Five minutes with Timothy Potts
Written by Gregg Henglein
As the director of the J. Paul Getty Museum in Los Angeles, Timothy Potts oversees the city’s most popular cultural attraction, guiding two million visitors per year on a thoughtful and inspiring journey through art history.
Can you classify your ‘vision’ for collecting?
The Getty Museum’s collections range from antiquity (around 3000 BCE) up to 1900 – except for photographs, which we collect up to the present day. My focus since coming to the Getty in 2012 has been on acquiring relatively few works of the very highest quality and importance – things that are truly ‘masterpieces’ of their kind. Art history is defined by its most brilliant and inspired moments, and a museum that wants to demonstrate to its visitors why this matters has to touch as many of those high points as possible.
Are there any particular items that top your ‘Wish List’ for acquisitions?
Collecting at the very top level has to be opportunistic. Works of art of the quality we seek are now so rare that one has to respond quickly and decisively. That said, being a collection that was formed in the later 20th and 21st centuries, we do not yet have the works by Leonardo or Caravaggio or Picasso that we would want. But we keep looking!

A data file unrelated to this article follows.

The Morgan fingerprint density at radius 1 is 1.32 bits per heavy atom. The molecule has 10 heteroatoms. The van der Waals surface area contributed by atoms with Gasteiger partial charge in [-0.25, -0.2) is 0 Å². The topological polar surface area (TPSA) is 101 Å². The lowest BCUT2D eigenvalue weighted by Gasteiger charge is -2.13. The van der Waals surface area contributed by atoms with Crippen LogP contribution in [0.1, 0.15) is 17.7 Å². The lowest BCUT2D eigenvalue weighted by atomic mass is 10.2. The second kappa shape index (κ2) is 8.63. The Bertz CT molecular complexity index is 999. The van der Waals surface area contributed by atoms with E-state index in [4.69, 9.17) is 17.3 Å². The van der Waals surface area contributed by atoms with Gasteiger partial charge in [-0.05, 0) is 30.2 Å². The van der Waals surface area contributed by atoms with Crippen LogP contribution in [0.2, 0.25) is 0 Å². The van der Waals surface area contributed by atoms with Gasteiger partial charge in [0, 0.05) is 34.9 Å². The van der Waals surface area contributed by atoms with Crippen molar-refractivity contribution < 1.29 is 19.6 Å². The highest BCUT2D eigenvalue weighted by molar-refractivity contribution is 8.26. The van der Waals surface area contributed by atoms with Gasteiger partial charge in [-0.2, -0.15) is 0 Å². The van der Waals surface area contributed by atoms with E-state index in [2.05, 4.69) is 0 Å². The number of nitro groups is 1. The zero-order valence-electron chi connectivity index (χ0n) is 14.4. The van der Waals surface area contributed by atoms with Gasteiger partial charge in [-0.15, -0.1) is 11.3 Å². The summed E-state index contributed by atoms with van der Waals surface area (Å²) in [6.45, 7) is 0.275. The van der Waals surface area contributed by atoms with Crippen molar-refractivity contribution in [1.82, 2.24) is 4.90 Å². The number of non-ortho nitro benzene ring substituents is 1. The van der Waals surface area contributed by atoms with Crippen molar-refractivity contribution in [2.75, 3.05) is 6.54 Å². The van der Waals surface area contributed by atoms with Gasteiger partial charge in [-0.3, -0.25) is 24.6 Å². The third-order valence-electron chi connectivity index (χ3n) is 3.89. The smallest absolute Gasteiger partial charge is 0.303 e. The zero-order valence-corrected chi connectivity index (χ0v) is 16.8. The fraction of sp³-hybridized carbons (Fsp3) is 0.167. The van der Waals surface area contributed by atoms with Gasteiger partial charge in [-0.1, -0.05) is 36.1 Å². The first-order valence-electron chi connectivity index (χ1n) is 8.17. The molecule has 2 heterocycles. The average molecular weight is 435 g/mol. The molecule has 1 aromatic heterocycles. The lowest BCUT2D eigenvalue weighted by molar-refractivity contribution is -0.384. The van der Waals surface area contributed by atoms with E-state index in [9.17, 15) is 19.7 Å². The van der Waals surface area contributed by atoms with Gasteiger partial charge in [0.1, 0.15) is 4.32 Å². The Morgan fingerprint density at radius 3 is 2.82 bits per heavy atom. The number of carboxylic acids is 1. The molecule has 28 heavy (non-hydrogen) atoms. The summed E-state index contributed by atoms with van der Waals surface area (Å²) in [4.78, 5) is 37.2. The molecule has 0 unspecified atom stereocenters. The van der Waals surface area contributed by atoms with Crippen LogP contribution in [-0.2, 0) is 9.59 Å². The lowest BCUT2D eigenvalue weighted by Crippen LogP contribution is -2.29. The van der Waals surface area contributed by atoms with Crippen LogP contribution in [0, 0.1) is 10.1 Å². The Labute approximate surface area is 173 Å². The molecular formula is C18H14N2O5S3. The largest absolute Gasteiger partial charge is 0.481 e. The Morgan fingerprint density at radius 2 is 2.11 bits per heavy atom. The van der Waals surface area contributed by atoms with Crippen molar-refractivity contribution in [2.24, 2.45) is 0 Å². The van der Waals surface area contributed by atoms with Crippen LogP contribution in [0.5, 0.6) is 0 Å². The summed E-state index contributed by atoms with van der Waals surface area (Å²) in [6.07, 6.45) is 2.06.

Is there a particular artistic period you are most fond of? Why?
My original area of expertise, in which I did my doctorate, was the ancient cultures of the Mediterranean and Middle East, especially Mesopotamia. But the great attraction of working in museums has been the opportunity it allows to expand your knowledge. At present, for example, I’m organising a show on painters of the School of London who worked in the middle decades of the 20th century.
When you were hired, you said, “No other institution does more to collect, preserve, and understand the history and materiality of art than the Getty.” Do you feel you have succeeded in ensuring that’s remained the case?
Yes, I think all the Getty’s programmes are going from strength to strength. The Getty Museum continues to collect, interpret, and educate visitors from all over the world on the importance of the visual arts to our cultural and civic life; the Getty Research Institute has one of the largest visiting scholars programmes anywhere for research in art history and archaeology; the Getty Conservation Institute’s programmes continue to preserve and safeguard some of the most important cultural monuments and collections around the world; and the Getty Foundation continues to fund major programmes in the arts, including digital initiatives.
Beyond the Getty, when you want to go and see art, where do you go?
Berlin is a city transformed by the rebuilding of its museums over the past 25 years and should not be missed. But the most exciting experiences for me now are the new surprises; some wonderful museum or private collection in some unlikely place. I was recently in Mexico City, which has some fabulous collections, and there are a number of wonderful provincial museums in China. I could cite many more; it goes on and on.
Los Angeles, USA
Distance: 13,366 km
Flight Time: 16 hours, 25 minutes